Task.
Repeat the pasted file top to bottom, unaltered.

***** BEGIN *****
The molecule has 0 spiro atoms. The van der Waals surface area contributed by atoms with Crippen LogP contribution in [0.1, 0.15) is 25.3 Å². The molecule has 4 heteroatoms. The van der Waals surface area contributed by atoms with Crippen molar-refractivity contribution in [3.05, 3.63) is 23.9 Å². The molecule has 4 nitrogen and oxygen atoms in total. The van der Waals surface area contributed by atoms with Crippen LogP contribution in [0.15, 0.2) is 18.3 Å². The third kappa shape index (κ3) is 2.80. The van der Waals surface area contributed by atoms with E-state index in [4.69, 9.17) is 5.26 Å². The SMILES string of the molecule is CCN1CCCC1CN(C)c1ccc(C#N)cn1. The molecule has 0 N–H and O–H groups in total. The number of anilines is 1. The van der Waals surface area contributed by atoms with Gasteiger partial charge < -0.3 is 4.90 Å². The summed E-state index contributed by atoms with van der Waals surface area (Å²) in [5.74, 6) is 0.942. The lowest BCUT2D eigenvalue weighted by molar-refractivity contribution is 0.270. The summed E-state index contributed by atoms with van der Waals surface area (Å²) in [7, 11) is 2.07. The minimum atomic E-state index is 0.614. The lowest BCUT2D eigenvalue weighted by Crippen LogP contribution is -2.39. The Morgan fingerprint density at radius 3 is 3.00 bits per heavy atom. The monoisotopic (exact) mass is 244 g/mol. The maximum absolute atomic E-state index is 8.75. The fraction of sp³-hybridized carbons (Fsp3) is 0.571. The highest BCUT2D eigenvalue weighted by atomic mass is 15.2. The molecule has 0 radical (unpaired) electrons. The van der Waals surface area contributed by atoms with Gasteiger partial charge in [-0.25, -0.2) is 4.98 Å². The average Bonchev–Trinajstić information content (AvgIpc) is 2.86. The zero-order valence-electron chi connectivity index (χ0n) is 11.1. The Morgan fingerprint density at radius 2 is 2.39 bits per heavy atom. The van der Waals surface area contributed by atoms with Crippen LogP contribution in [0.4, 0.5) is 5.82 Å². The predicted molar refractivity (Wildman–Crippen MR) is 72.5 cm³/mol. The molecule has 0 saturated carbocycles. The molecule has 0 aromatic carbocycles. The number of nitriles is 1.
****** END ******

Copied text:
The molecule has 0 spiro atoms. The van der Waals surface area contributed by atoms with Crippen LogP contribution in [0.1, 0.15) is 25.3 Å². The molecule has 4 heteroatoms. The van der Waals surface area contributed by atoms with Crippen molar-refractivity contribution in [3.05, 3.63) is 23.9 Å². The molecule has 4 nitrogen and oxygen atoms in total. The van der Waals surface area contributed by atoms with Crippen LogP contribution in [0.15, 0.2) is 18.3 Å². The third kappa shape index (κ3) is 2.80. The van der Waals surface area contributed by atoms with E-state index in [4.69, 9.17) is 5.26 Å². The SMILES string of the molecule is CCN1CCCC1CN(C)c1ccc(C#N)cn1. The molecule has 0 N–H and O–H groups in total. The number of anilines is 1. The van der Waals surface area contributed by atoms with Gasteiger partial charge < -0.3 is 4.90 Å². The summed E-state index contributed by atoms with van der Waals surface area (Å²) in [5.74, 6) is 0.942. The lowest BCUT2D eigenvalue weighted by molar-refractivity contribution is 0.270. The summed E-state index contributed by atoms with van der Waals surface area (Å²) in [7, 11) is 2.07. The minimum atomic E-state index is 0.614. The lowest BCUT2D eigenvalue weighted by Crippen LogP contribution is -2.39. The Morgan fingerprint density at radius 3 is 3.00 bits per heavy atom. The monoisotopic (exact) mass is 244 g/mol. The maximum absolute atomic E-state index is 8.75. The fraction of sp³-hybridized carbons (Fsp3) is 0.571. The highest BCUT2D eigenvalue weighted by atomic mass is 15.2. The molecule has 0 radical (unpaired) electrons. The van der Waals surface area contributed by atoms with Gasteiger partial charge in [-0.25, -0.2) is 4.98 Å². The average Bonchev–Trinajstić information content (AvgIpc) is 2.86. The zero-order valence-electron chi connectivity index (χ0n) is 11.1. The Morgan fingerprint density at radius 2 is 2.39 bits per heavy atom. The van der Waals surface area contributed by atoms with Crippen LogP contribution in [0.4, 0.5) is 5.82 Å². The predicted molar refractivity (Wildman–Crippen MR) is 72.5 cm³/mol. The molecule has 0 saturated carbocycles. The molecule has 0 aromatic carbocycles. The number of nitriles is 1.